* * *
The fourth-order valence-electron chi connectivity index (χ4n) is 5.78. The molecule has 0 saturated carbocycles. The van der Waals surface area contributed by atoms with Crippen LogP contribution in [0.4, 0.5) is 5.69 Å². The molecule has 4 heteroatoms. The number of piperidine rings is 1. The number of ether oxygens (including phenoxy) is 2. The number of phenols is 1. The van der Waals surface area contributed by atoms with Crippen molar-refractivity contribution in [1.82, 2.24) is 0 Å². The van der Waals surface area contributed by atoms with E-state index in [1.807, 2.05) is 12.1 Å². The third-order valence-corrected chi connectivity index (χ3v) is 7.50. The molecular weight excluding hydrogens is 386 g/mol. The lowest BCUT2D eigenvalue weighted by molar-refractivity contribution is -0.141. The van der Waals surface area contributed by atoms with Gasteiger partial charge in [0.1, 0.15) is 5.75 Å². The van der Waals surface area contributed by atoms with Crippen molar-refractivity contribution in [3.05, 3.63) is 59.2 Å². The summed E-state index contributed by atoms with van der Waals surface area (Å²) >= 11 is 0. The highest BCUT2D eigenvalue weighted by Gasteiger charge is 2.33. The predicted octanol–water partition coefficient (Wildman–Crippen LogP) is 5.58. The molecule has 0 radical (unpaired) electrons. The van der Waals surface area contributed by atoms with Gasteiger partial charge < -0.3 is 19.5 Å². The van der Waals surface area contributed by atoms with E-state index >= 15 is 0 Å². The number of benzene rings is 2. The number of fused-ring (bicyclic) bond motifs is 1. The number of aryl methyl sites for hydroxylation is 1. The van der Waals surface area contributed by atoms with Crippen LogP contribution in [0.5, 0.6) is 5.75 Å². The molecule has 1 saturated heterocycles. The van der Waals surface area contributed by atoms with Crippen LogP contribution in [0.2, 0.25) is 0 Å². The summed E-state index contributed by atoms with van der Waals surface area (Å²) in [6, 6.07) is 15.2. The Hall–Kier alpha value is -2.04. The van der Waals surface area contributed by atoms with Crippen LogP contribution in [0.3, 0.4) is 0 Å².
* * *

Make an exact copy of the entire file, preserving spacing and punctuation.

The fourth-order valence-electron chi connectivity index (χ4n) is 5.78. The molecule has 0 saturated carbocycles. The van der Waals surface area contributed by atoms with Crippen LogP contribution in [0.4, 0.5) is 5.69 Å². The molecule has 4 heteroatoms. The number of piperidine rings is 1. The number of ether oxygens (including phenoxy) is 2. The number of phenols is 1. The van der Waals surface area contributed by atoms with Crippen molar-refractivity contribution in [1.82, 2.24) is 0 Å². The van der Waals surface area contributed by atoms with E-state index in [1.807, 2.05) is 12.1 Å². The third-order valence-corrected chi connectivity index (χ3v) is 7.50. The molecular weight excluding hydrogens is 386 g/mol. The lowest BCUT2D eigenvalue weighted by molar-refractivity contribution is -0.141. The van der Waals surface area contributed by atoms with Gasteiger partial charge in [0.1, 0.15) is 5.75 Å². The van der Waals surface area contributed by atoms with Crippen molar-refractivity contribution in [3.05, 3.63) is 59.2 Å². The summed E-state index contributed by atoms with van der Waals surface area (Å²) >= 11 is 0. The highest BCUT2D eigenvalue weighted by Gasteiger charge is 2.33. The predicted octanol–water partition coefficient (Wildman–Crippen LogP) is 5.58. The molecule has 0 radical (unpaired) electrons. The van der Waals surface area contributed by atoms with Gasteiger partial charge < -0.3 is 19.5 Å². The van der Waals surface area contributed by atoms with E-state index >= 15 is 0 Å². The number of benzene rings is 2. The number of fused-ring (bicyclic) bond motifs is 1. The number of aryl methyl sites for hydroxylation is 1. The van der Waals surface area contributed by atoms with Crippen LogP contribution in [0.5, 0.6) is 5.75 Å². The molecule has 1 saturated heterocycles. The van der Waals surface area contributed by atoms with Crippen LogP contribution in [0.2, 0.25) is 0 Å². The summed E-state index contributed by atoms with van der Waals surface area (Å²) in [6, 6.07) is 15.2. The Hall–Kier alpha value is -2.04. The van der Waals surface area contributed by atoms with Crippen LogP contribution in [0.3, 0.4) is 0 Å².